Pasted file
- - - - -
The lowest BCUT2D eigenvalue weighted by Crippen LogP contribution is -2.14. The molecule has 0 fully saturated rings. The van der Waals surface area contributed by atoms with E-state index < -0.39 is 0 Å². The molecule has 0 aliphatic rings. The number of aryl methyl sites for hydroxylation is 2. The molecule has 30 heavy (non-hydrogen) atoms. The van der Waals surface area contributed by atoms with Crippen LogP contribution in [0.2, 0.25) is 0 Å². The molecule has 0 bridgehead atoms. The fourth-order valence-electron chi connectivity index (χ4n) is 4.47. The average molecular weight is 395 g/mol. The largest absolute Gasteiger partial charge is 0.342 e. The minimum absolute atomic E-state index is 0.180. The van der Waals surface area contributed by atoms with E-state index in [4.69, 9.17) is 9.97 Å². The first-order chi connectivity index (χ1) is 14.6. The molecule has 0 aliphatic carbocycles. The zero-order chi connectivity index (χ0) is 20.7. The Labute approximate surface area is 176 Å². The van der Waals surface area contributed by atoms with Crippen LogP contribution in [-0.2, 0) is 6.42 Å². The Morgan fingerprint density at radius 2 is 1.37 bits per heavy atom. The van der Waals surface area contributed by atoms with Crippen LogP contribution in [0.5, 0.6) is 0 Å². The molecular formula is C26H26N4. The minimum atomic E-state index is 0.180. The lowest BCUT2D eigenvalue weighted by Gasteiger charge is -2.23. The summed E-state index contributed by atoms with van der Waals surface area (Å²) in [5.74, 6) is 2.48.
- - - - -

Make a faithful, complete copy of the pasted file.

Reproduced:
The lowest BCUT2D eigenvalue weighted by Crippen LogP contribution is -2.14. The molecule has 0 fully saturated rings. The van der Waals surface area contributed by atoms with E-state index < -0.39 is 0 Å². The molecule has 0 aliphatic rings. The number of aryl methyl sites for hydroxylation is 2. The molecule has 30 heavy (non-hydrogen) atoms. The van der Waals surface area contributed by atoms with Crippen LogP contribution in [0.2, 0.25) is 0 Å². The molecule has 0 bridgehead atoms. The fourth-order valence-electron chi connectivity index (χ4n) is 4.47. The average molecular weight is 395 g/mol. The largest absolute Gasteiger partial charge is 0.342 e. The minimum absolute atomic E-state index is 0.180. The van der Waals surface area contributed by atoms with E-state index in [4.69, 9.17) is 9.97 Å². The first-order chi connectivity index (χ1) is 14.6. The molecule has 0 aliphatic carbocycles. The zero-order chi connectivity index (χ0) is 20.7. The Labute approximate surface area is 176 Å². The van der Waals surface area contributed by atoms with Crippen LogP contribution in [-0.2, 0) is 6.42 Å². The Morgan fingerprint density at radius 2 is 1.37 bits per heavy atom. The van der Waals surface area contributed by atoms with Crippen LogP contribution in [0.5, 0.6) is 0 Å². The molecular formula is C26H26N4. The minimum atomic E-state index is 0.180. The lowest BCUT2D eigenvalue weighted by Gasteiger charge is -2.23. The summed E-state index contributed by atoms with van der Waals surface area (Å²) in [5.74, 6) is 2.48.